Spurning Putin's Calls For Delay, Ukrainian Separatists Forge Ahead
ROBERT SIEGEL, HOST:
This is ALL THINGS CONSIDERED from NPR News. I'm Robert Siegel.
MELISSA BLOCK, HOST:
And I'm Melissa Block. In eastern Ukraine, pro-Russian separatists have decided to go ahead with Sunday's referendum on independence. That's despite Russian President Vladimir Putin urging them yesterday to postpone that vote. Here's the self-declared governor in the eastern region of Donetsk earlier today.
VALERY BOLOTOV: (Foreign language spoken)
BLOCK: He says 100 percent of his supporters voted to proceed with the poll. We go now to NPR's Soraya Sarhaddi Nelson, who is in Donetsk. And, Soraya, Vladimir Putin called on the separatists to postpone that vote. They are going to go ahead. Did they explain why?
SORAYA SARHADDI NELSON, BYLINE: Yeah. The self-proclaimed of the Russian separatists said that Vladimir Putin is looking for peaceful ways to resolve the situation but that in the end, this counsel of the separatists, that they're merely the voice of the people and that the people want this referendum so that they have to proceed.
BLOCK: How are they going to have this referendum on independence if the Ukrainian military continues to conduct an offensive against pro-Russian insurgents in that part of the country?
NELSON: Well, to hear the Donetsk People's Republic, as they call themselves, explain it, they said that they have 15,000 volunteers to carry out this referendum, that polling stations will be available in all locations, that they've printed three million ballots already. And similar preparations are underway in neighboring Luhansk, which is another region that's holding one of these unsanctioned independence referendums. But, in reality, it seems unlikely that there will be a meaningful turnout, given that they don't control a lot of these schools where polling stations are normally set up for government-sanctioned elections. And they're also lacking current voter rolls, according to Ukrainian officials.
BLOCK: And, Soraya, what specifically are voters going to be asked on Sunday in this referendum?
NELSON: There's one question on the ballot and that is do you support the proclamation of independence of the Donetsk People's Republic? In Luhansk, it would probably be the Luhansk People's Republic. And then voters will answer yes or no. The referendum organizers say a yes vote doesn't necessarily mean autonomy or independence. They'll sort that out later.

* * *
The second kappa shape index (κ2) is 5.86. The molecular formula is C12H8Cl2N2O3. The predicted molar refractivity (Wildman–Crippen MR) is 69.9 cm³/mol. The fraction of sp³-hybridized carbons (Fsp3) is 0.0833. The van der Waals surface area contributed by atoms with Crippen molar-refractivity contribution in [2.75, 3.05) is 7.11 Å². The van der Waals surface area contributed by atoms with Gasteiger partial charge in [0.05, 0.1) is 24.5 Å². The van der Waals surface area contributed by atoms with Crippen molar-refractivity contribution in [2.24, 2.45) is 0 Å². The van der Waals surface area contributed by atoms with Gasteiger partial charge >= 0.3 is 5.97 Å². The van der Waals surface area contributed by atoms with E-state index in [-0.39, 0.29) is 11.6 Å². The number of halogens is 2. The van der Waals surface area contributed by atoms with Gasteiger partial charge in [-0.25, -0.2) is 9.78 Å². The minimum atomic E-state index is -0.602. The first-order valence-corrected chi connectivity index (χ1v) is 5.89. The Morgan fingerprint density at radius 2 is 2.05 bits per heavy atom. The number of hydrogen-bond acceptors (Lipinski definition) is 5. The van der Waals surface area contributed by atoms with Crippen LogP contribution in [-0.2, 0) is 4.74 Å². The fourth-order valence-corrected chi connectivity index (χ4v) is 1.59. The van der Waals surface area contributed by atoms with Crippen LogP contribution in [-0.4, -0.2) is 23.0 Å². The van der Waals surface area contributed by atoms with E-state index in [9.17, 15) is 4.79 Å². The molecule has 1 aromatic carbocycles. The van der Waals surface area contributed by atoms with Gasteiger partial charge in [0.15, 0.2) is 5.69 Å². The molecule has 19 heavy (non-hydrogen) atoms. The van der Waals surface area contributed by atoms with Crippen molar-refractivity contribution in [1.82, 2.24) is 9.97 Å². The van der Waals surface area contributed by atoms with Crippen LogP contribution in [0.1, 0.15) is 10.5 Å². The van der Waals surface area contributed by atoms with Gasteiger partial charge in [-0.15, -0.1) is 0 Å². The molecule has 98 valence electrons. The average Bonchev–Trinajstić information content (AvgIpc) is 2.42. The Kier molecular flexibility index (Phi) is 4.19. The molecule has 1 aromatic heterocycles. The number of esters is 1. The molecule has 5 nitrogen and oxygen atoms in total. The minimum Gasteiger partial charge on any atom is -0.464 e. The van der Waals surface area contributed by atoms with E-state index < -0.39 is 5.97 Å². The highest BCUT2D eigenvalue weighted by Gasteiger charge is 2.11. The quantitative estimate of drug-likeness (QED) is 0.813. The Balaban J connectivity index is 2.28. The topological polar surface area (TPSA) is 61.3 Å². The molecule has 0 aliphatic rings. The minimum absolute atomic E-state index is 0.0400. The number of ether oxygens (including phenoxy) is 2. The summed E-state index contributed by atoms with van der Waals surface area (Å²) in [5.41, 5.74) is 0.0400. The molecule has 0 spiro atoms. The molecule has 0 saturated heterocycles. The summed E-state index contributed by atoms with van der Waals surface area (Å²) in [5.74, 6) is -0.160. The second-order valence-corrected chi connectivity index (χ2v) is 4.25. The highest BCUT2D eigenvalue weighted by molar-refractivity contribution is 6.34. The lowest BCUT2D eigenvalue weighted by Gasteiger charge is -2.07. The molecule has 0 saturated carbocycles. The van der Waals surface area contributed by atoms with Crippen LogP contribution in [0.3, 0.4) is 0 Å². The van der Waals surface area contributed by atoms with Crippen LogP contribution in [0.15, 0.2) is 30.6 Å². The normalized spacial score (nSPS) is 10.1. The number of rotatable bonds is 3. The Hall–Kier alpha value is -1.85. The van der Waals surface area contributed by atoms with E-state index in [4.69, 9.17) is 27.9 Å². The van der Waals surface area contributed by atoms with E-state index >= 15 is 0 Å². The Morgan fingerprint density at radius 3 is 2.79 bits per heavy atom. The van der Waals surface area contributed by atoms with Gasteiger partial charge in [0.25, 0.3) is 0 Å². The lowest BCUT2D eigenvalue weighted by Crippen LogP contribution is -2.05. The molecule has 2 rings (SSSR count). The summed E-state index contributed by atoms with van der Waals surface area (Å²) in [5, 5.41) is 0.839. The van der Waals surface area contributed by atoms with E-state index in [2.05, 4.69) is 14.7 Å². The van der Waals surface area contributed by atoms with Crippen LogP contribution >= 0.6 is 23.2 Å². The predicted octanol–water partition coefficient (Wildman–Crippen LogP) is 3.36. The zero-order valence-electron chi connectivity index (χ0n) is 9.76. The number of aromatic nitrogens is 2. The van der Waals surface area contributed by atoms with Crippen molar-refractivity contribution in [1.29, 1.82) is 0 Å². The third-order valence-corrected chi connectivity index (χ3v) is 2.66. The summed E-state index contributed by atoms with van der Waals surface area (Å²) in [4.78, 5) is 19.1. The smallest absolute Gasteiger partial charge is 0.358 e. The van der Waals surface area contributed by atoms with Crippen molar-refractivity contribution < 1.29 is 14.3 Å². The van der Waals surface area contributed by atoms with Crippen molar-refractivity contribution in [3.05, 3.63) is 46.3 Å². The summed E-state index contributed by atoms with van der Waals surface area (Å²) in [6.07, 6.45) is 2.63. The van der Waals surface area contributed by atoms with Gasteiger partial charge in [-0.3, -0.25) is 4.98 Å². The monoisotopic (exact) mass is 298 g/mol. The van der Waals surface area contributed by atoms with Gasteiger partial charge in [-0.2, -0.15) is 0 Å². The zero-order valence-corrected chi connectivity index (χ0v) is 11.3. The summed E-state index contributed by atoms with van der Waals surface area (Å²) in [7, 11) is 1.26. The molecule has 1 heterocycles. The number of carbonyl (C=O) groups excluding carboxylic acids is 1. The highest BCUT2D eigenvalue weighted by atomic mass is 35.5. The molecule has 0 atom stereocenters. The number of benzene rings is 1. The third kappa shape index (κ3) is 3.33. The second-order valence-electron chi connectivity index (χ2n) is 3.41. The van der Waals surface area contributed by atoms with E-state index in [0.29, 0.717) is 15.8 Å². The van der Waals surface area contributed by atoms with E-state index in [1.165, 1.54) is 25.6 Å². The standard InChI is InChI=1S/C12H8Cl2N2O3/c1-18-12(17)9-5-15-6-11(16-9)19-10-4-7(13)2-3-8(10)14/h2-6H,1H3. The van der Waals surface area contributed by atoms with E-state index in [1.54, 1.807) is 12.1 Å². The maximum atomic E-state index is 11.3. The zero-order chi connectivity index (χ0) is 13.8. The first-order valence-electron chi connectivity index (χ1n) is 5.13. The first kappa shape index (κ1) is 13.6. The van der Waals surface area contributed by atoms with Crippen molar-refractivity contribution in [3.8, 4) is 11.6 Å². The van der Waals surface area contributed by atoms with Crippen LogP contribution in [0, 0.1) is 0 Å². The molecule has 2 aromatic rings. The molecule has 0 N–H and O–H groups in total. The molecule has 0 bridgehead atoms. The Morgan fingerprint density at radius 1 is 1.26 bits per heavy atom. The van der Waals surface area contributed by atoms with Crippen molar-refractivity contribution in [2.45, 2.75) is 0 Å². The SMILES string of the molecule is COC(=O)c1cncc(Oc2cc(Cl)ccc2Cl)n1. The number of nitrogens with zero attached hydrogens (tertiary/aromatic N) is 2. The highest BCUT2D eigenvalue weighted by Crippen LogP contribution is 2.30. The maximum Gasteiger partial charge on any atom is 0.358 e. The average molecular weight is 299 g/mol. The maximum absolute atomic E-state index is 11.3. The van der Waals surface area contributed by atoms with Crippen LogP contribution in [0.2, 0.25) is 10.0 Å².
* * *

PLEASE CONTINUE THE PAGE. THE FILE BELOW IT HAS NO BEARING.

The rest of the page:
BLOCK: But just to be clear, it does not mean, yes, we want to become part of Russia.
NELSON: No. That will be a subsequent referendum, according to some of the people that we've talked to in the separatist camp.
BLOCK: And is there any sense there in eastern Ukraine of what the results of this referendum might end up being?
NELSON: Well, I've talked to a lot of people over the last couple of weeks. And many of them say they plan to vote yes, but just as many say they want to remain part of a united Ukraine. And that sentiment seems to be borne out by a new Pew Research Center poll. The survey found 77 percent of people in Ukraine want to remain in a single unified state. And the number is lower but it's still a majority here in this largely Russian-speaking region.
BLOCK: Well, what's the reaction been from the Ukrainian government to this announcement that the referendum is going ahead this weekend?
NELSON: Well, both the government in Kiev as well as the U.S. and European governments have denounced this as an illegal referendum or an illegal poll. Here in Donetsk, the Kiev-appointed governor, Sergei Taruta, called it a pseudo-referendum. And he says it won't reflect the will of all the residents because the pro-Russian organizers can't reach all of the voters. But he says it's not up to him to stop it. And that's something that state security services here would have to tackle. And he also doesn't think voters who take part should be punished because he says they're misguided but not criminals.
BLOCK: OK. Soraya, thanks very much.
NELSON: You're welcome, Melissa.
BLOCK: That's NPR's Soraya Sarhaddi Nelson in Donetsk, Ukraine. Transcript provided by NPR, Copyright NPR.